Quote
Quote
If you can disassemble them or even  get them apart in a manner that you would be able to reconstruct them replacing the springs might be a good way to go and keep costs down.

I agree. I'm trying to figure out how to disassemble these to see if that's an option. It is very cumbersome and requires some advanced tools that I don't have.

It looks like there is a hex on the bottom of the rod eye (inside the spring) is the rod eye threaded onto the rod? If they are permanently attached (or require tools you do not have access to) perhaps you could cut the end of the rod off and either modify the rod eye, manufacture a new one, or purchase an off the shelf component and then reattach the parts.


Offline SylvestreTopic starter

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Re: Independent Suspension System
« Reply #5 on: February 21, 2014, 12:47:32 PM »
Quote
It looks like there is a hex on the bottom of the rod eye (inside the spring) is the rod eye threaded onto the rod? If they are permanently attached (or require tools you do not have access to) perhaps you could cut the end of the rod off and either modify the rod eye, manufacture a new one, or purchase an off the shelf component and then reattach the parts.

Thank for the advice Bdeull. I found a thin wrench that fit the nut and was able to get the coil off as you can see in the images below.  Looks like the only thing that does damping is the actual spring itself. That's not right, is it? I thought the coils were only responsible for the rebound. 

IMAGE- https://drive.google.com/file/d/0B83RdnxAI6xveXlmWWgzV05zRDQ/edit?usp=sharing

Offline bdeuell

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Re: Independent Suspension System
« Reply #6 on: February 22, 2014, 01:17:48 AM »
Quote
Looks like the only thing that does damping is the actual spring itself. That's not right, is it? I thought the coils were only responsible for the rebound.

You are correct springs provide very little damping, in terms of system design the damping of a coil spring can usually be neglected. The damper is the chromed cylinder object in your picture. The cylinder is likely filled with oil, typically a piston attached to the rod has a small orifice in it that restricts flow of oil as the rod move in and out. This restriction is what provides the dissipation of energy and the damping. Because the volume inside the cylinder changes a the rod moves in and out shocks are usually "charged" with a compressed gas (nitrogen is often used because it is inert) to take up the remainder of the space not filled with oil. It looks like your cylinders have been assembled by welding the bottom end-cap on so it is unlikely you will be able to see any of the inner working without cutting the cylinder in half. You should be able to feel this damping tho if you move the rod in and out with the spring removed.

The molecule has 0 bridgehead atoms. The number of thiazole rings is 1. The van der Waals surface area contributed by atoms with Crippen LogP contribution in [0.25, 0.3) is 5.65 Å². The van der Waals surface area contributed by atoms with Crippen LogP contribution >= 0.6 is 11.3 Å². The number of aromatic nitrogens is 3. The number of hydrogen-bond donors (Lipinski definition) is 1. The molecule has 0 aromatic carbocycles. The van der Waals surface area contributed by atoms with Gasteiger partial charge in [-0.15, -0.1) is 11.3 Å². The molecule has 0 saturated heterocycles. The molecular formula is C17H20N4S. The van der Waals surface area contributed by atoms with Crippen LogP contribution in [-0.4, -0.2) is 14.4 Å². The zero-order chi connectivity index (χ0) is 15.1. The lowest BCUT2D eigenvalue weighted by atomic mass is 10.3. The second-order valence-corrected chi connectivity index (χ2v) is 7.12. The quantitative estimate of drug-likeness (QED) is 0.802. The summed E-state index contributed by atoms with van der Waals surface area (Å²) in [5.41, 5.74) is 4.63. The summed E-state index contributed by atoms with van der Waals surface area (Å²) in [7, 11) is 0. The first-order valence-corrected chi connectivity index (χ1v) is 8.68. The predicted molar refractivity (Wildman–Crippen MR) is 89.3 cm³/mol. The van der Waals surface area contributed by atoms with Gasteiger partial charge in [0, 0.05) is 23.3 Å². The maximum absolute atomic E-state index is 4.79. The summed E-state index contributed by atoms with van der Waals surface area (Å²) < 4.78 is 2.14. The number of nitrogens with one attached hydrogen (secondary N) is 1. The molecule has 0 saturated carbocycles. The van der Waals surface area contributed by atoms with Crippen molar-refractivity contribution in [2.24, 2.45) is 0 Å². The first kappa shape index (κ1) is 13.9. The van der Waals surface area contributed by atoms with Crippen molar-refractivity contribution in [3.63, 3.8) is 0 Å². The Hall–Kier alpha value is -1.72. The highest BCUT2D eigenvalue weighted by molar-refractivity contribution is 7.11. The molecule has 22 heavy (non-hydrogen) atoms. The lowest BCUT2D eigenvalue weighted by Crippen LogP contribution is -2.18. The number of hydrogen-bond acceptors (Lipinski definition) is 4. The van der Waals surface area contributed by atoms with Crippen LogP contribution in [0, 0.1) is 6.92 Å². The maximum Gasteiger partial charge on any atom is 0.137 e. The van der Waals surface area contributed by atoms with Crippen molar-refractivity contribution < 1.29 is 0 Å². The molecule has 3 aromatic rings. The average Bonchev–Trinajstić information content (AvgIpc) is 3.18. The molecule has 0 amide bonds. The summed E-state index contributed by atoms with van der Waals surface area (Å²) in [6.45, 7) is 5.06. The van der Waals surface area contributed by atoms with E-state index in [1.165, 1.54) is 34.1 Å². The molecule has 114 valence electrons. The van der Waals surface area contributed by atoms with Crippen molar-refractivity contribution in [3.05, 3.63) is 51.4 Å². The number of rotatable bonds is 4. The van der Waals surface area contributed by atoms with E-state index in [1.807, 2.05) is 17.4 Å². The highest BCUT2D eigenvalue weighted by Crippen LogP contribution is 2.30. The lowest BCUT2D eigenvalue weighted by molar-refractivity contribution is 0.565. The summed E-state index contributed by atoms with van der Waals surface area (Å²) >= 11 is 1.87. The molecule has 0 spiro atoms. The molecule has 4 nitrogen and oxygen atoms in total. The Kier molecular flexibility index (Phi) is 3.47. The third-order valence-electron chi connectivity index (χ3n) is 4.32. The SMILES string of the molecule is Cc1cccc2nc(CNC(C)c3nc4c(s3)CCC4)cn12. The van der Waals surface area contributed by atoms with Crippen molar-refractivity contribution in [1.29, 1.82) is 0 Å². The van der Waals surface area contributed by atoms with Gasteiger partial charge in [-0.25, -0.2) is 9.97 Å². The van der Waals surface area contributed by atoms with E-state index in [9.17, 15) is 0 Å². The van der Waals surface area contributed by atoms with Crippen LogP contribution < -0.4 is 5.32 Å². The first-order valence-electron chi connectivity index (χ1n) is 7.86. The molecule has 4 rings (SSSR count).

Offline SylvestreTopic starter

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Re: Independent Suspension System
« Reply #7 on: February 22, 2014, 11:28:53 AM »
Quote
You are correct springs provide very little damping, in terms of system design the damping of a coil spring can usually be neglected. The damper is the chromed cylinder object in your picture. The cylinder is likely filled with oil, typically a piston attached to the rod has a small orifice in it that restricts flow of oil as the rod move in and out. This restriction is what provides the dissipation of energy and the damping. Because the volume inside the cylinder changes a the rod moves in and out shocks are usually "charged" with a compressed gas (nitrogen is often used because it is inert) to take up the remainder of the space not filled with oil. It looks like your cylinders have been assembled by welding the bottom end-cap on so it is unlikely you will be able to see any of the inner working without cutting the cylinder in half. You should be able to feel this damping tho if you move the rod in and out with the spring removed.
Yeah I think these are poorly constructed shocks. There is no resistance when I move the piston up and down. As you can see in that picture above, the shaft is pushed all the way down.   Right now it seems the only purpose of that shaft and piston is linear motion .

Thanks for the explanation.